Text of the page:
- Religion and Philosophy»
- The Role of Religion in History & Society
Militant Secularism in America
What secular fanaticism would actually look like
Christians often complain of secular fanaticism infringing on their rights as Americans. Is there anything to this? Dennis Prager, a prominent Jewish religious conservative, seems to think so (writing in the National Review):
The Islamists impose sharia law; the ACLU, and the Left generally, impose secular law. The Taliban wiped out public vestiges of Buddhism in Afghanistan; the ACLU and its allies seek to wipe out public vestiges of Christianity in America... America is indeed as endangered by the ACLU as the Muslim world is by Islamists.
Dennis Prager notwithstanding, true secular or anti-Christian militancy does not exist in the US. To see why, let us put things into perspective and imagine an America where "militant secularism" or "secular fascism" really did exist.
A militantly secularist America
Actual secular fanaticism would probably look something like this:
Roving bands of anti-Christian activists setting fire to, or bombing churches and private Christian schools.
Fights, assaults and murders being committed by atheists and anti-religionists against Christians on a regular basis (currently there are none).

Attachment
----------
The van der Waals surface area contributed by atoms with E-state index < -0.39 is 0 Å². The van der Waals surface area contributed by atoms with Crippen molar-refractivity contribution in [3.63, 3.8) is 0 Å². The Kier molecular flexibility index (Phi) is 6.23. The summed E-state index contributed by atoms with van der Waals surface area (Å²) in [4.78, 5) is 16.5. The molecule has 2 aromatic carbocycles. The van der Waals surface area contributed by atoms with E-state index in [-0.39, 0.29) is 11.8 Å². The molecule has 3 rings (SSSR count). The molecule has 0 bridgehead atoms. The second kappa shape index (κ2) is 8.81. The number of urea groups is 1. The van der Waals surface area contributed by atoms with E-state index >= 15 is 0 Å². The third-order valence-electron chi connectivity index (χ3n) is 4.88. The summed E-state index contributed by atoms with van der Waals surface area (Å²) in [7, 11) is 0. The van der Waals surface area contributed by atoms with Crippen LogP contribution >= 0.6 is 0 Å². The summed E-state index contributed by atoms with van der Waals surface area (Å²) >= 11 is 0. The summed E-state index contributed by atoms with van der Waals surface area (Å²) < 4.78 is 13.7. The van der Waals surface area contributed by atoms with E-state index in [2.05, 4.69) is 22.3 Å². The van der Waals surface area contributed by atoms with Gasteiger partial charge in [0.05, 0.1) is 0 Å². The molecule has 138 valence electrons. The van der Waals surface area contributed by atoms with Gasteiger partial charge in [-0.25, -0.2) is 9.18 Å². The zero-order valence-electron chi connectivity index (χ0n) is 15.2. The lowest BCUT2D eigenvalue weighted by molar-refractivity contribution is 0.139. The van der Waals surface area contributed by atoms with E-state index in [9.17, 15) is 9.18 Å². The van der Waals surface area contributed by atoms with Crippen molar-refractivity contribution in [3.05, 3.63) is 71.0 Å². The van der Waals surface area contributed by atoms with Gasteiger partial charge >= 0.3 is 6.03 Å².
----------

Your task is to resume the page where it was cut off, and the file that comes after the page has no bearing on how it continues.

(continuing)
Large numbers of Christian religious officials, priests, ministers, pastors and others regularly being rounded up by police and military forces on questionable charges, and sent away to prison or labor camps for far longer than non-Christians accused of the same charges.
Much lighter sentences imposed on police officers that are caught abusing, beating up or killing Christians, Christian officials, churchgoers, Christian advocates and Christian missionaries than cops that victimize non-Christians.
Much slower legal process applied when Christians are the victims in a crime (murder, theft, rape, assault, etc), and lighter sentences or no convictions given to assailants who have harmed Christians, versus assailants charged with the very same crimes against non-Christians.
A ban on specifically Christian symbols—but allowing other religious symbols—in public places. A ban on Christian symbols altogether, including on private property or in private homes.
Banning the production, circulation, selling or purchasing of Bibles, or other literature written by Christian theologians, religious officials, intellectuals, professors and other writers.
Regular police raids of schools, homes, universities and churches to round up and destroy copies of the Bible and other Christian-written or Christian-inspired works.
Government censors banning the uttering of key words such as “Christ,” “Jesus,” “Cross,” “Church,” “Salvation,” “God,” or “Sin” on television, radio or the internet.
The state mandating that specific non-Christian texts be stored and used in churches, Christian theological seminaries and private schools. These texts would include books from other religions, or books critical of Christianity in particular.
Public schools being banned from making any reference to Christianity or Christian beliefs in their lessons, but allowed to reference those of other religions.